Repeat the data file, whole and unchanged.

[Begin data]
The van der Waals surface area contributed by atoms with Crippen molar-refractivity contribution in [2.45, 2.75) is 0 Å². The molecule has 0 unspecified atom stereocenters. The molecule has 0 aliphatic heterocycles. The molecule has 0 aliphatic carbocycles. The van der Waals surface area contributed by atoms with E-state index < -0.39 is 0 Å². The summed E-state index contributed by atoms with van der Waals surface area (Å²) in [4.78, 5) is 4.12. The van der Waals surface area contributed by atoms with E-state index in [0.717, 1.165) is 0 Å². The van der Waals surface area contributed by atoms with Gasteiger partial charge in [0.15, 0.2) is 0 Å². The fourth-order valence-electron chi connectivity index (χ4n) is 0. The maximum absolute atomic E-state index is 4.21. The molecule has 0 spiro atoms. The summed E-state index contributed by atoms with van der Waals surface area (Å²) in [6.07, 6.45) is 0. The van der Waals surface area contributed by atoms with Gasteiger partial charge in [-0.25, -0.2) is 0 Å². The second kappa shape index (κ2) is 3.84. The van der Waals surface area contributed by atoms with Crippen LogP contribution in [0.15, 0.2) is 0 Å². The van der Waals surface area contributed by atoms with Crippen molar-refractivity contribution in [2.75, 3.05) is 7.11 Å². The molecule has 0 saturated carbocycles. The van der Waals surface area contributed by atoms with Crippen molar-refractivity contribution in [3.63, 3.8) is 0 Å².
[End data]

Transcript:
The van der Waals surface area contributed by atoms with Crippen molar-refractivity contribution in [2.45, 2.75) is 0 Å². The molecule has 0 unspecified atom stereocenters. The molecule has 0 aliphatic heterocycles. The molecule has 0 aliphatic carbocycles. The van der Waals surface area contributed by atoms with E-state index < -0.39 is 0 Å². The summed E-state index contributed by atoms with van der Waals surface area (Å²) in [4.78, 5) is 4.12. The van der Waals surface area contributed by atoms with E-state index in [0.717, 1.165) is 0 Å². The van der Waals surface area contributed by atoms with Gasteiger partial charge in [0.15, 0.2) is 0 Å². The fourth-order valence-electron chi connectivity index (χ4n) is 0. The maximum absolute atomic E-state index is 4.21. The molecule has 0 spiro atoms. The summed E-state index contributed by atoms with van der Waals surface area (Å²) in [6.07, 6.45) is 0. The van der Waals surface area contributed by atoms with Gasteiger partial charge in [-0.25, -0.2) is 0 Å². The second kappa shape index (κ2) is 3.84. The van der Waals surface area contributed by atoms with Crippen LogP contribution in [0.15, 0.2) is 0 Å². The van der Waals surface area contributed by atoms with Crippen molar-refractivity contribution in [2.75, 3.05) is 7.11 Å². The molecule has 0 saturated carbocycles. The van der Waals surface area contributed by atoms with Crippen molar-refractivity contribution in [3.63, 3.8) is 0 Å².